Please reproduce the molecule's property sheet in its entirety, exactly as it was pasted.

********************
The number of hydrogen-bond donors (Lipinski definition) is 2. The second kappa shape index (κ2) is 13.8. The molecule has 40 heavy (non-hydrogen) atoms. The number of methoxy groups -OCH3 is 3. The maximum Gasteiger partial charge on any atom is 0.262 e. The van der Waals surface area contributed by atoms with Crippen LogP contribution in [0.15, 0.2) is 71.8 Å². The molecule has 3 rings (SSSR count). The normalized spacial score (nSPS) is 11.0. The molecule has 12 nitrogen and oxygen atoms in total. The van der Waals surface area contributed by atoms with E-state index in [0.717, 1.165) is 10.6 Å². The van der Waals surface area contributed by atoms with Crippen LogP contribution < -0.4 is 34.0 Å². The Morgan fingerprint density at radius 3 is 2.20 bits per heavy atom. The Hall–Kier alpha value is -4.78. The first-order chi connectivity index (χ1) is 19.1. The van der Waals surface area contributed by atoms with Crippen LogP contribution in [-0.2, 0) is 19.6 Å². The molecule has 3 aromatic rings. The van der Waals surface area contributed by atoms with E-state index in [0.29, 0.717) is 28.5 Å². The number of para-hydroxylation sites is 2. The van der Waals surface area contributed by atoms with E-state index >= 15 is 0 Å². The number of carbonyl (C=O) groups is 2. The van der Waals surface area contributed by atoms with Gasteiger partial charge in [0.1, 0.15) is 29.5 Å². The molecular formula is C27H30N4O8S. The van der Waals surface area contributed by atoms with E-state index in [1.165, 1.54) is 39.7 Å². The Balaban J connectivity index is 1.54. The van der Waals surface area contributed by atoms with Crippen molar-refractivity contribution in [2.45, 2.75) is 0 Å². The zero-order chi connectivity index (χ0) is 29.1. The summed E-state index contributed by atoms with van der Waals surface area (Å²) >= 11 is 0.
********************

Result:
The number of hydrogen-bond donors (Lipinski definition) is 2. The second kappa shape index (κ2) is 13.8. The molecule has 40 heavy (non-hydrogen) atoms. The number of methoxy groups -OCH3 is 3. The maximum Gasteiger partial charge on any atom is 0.262 e. The van der Waals surface area contributed by atoms with Crippen LogP contribution in [0.15, 0.2) is 71.8 Å². The molecule has 3 rings (SSSR count). The normalized spacial score (nSPS) is 11.0. The molecule has 12 nitrogen and oxygen atoms in total. The van der Waals surface area contributed by atoms with E-state index in [0.717, 1.165) is 10.6 Å². The van der Waals surface area contributed by atoms with Crippen LogP contribution < -0.4 is 34.0 Å². The Morgan fingerprint density at radius 3 is 2.20 bits per heavy atom. The Hall–Kier alpha value is -4.78. The first-order chi connectivity index (χ1) is 19.1. The van der Waals surface area contributed by atoms with Crippen LogP contribution in [-0.2, 0) is 19.6 Å². The molecule has 3 aromatic rings. The van der Waals surface area contributed by atoms with E-state index in [0.29, 0.717) is 28.5 Å². The number of para-hydroxylation sites is 2. The van der Waals surface area contributed by atoms with E-state index >= 15 is 0 Å². The number of carbonyl (C=O) groups is 2. The van der Waals surface area contributed by atoms with Gasteiger partial charge in [0.1, 0.15) is 29.5 Å². The molecular formula is C27H30N4O8S. The van der Waals surface area contributed by atoms with E-state index in [1.165, 1.54) is 39.7 Å². The Balaban J connectivity index is 1.54. The van der Waals surface area contributed by atoms with Crippen molar-refractivity contribution in [2.45, 2.75) is 0 Å². The zero-order chi connectivity index (χ0) is 29.1. The summed E-state index contributed by atoms with van der Waals surface area (Å²) >= 11 is 0.